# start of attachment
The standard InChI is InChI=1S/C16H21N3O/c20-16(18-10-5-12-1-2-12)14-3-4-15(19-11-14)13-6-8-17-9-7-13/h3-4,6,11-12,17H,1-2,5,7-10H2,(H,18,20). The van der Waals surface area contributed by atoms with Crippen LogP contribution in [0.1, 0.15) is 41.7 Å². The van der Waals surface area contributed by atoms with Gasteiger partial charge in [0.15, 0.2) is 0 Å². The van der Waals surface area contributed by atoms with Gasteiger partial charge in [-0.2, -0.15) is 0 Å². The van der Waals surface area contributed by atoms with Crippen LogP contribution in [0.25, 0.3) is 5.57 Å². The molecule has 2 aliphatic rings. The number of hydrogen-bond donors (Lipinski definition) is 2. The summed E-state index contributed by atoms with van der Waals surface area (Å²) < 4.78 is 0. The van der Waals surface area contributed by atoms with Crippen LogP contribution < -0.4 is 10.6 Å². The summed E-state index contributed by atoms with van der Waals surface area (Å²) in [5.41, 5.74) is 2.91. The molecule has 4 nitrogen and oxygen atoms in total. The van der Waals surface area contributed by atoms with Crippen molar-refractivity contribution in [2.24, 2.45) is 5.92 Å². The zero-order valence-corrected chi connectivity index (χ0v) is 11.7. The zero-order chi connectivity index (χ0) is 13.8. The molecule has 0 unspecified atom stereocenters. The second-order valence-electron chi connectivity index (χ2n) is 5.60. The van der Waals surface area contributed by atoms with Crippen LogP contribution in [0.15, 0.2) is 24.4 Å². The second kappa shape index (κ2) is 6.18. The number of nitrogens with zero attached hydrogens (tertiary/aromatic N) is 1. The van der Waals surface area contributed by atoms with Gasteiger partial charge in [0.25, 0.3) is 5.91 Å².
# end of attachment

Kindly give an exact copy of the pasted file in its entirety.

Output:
The standard InChI is InChI=1S/C16H21N3O/c20-16(18-10-5-12-1-2-12)14-3-4-15(19-11-14)13-6-8-17-9-7-13/h3-4,6,11-12,17H,1-2,5,7-10H2,(H,18,20). The van der Waals surface area contributed by atoms with Crippen LogP contribution in [0.1, 0.15) is 41.7 Å². The van der Waals surface area contributed by atoms with Gasteiger partial charge in [0.15, 0.2) is 0 Å². The van der Waals surface area contributed by atoms with Gasteiger partial charge in [-0.2, -0.15) is 0 Å². The van der Waals surface area contributed by atoms with Crippen LogP contribution in [0.25, 0.3) is 5.57 Å². The molecule has 2 aliphatic rings. The number of hydrogen-bond donors (Lipinski definition) is 2. The summed E-state index contributed by atoms with van der Waals surface area (Å²) < 4.78 is 0. The van der Waals surface area contributed by atoms with Crippen LogP contribution < -0.4 is 10.6 Å². The summed E-state index contributed by atoms with van der Waals surface area (Å²) in [5.41, 5.74) is 2.91. The molecule has 4 nitrogen and oxygen atoms in total. The van der Waals surface area contributed by atoms with Crippen molar-refractivity contribution in [2.24, 2.45) is 5.92 Å². The zero-order valence-corrected chi connectivity index (χ0v) is 11.7. The zero-order chi connectivity index (χ0) is 13.8. The molecule has 0 unspecified atom stereocenters. The second-order valence-electron chi connectivity index (χ2n) is 5.60. The van der Waals surface area contributed by atoms with Crippen LogP contribution in [0.15, 0.2) is 24.4 Å². The second kappa shape index (κ2) is 6.18. The number of nitrogens with zero attached hydrogens (tertiary/aromatic N) is 1. The van der Waals surface area contributed by atoms with Gasteiger partial charge in [0.25, 0.3) is 5.91 Å².